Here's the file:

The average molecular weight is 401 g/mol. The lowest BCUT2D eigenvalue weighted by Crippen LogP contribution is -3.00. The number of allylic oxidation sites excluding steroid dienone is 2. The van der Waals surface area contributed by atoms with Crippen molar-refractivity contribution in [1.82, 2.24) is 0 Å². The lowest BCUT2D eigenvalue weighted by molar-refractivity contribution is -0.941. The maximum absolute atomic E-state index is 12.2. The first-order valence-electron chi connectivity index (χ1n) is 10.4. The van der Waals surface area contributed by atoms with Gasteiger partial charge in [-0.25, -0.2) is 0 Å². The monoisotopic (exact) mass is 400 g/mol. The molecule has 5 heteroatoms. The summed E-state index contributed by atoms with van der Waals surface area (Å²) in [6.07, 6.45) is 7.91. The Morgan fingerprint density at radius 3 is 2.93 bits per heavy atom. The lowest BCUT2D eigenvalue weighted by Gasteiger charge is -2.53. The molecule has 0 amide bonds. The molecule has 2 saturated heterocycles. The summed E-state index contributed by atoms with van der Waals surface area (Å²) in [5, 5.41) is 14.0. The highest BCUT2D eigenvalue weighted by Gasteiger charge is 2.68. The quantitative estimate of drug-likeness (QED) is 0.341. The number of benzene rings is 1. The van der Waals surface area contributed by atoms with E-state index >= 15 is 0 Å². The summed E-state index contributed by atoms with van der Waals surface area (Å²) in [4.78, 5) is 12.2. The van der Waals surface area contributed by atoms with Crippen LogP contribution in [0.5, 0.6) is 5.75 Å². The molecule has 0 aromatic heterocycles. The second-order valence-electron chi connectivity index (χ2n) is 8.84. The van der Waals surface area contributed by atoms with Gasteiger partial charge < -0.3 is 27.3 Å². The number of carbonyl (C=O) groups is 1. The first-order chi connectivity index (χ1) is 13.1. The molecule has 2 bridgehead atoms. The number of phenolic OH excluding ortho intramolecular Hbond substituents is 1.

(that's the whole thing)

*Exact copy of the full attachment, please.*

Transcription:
The average molecular weight is 401 g/mol. The lowest BCUT2D eigenvalue weighted by Crippen LogP contribution is -3.00. The number of allylic oxidation sites excluding steroid dienone is 2. The van der Waals surface area contributed by atoms with Crippen molar-refractivity contribution in [1.82, 2.24) is 0 Å². The lowest BCUT2D eigenvalue weighted by molar-refractivity contribution is -0.941. The maximum absolute atomic E-state index is 12.2. The first-order valence-electron chi connectivity index (χ1n) is 10.4. The van der Waals surface area contributed by atoms with Gasteiger partial charge in [-0.25, -0.2) is 0 Å². The monoisotopic (exact) mass is 400 g/mol. The molecule has 5 heteroatoms. The summed E-state index contributed by atoms with van der Waals surface area (Å²) in [6.07, 6.45) is 7.91. The Morgan fingerprint density at radius 3 is 2.93 bits per heavy atom. The lowest BCUT2D eigenvalue weighted by Gasteiger charge is -2.53. The molecule has 0 amide bonds. The molecule has 2 saturated heterocycles. The summed E-state index contributed by atoms with van der Waals surface area (Å²) in [5, 5.41) is 14.0. The highest BCUT2D eigenvalue weighted by Gasteiger charge is 2.68. The quantitative estimate of drug-likeness (QED) is 0.341. The number of benzene rings is 1. The van der Waals surface area contributed by atoms with E-state index >= 15 is 0 Å². The summed E-state index contributed by atoms with van der Waals surface area (Å²) in [4.78, 5) is 12.2. The van der Waals surface area contributed by atoms with Crippen LogP contribution in [0.5, 0.6) is 5.75 Å². The molecule has 0 aromatic heterocycles. The second-order valence-electron chi connectivity index (χ2n) is 8.84. The van der Waals surface area contributed by atoms with Gasteiger partial charge < -0.3 is 27.3 Å². The number of carbonyl (C=O) groups is 1. The first-order chi connectivity index (χ1) is 13.1. The molecule has 2 bridgehead atoms. The number of phenolic OH excluding ortho intramolecular Hbond substituents is 1.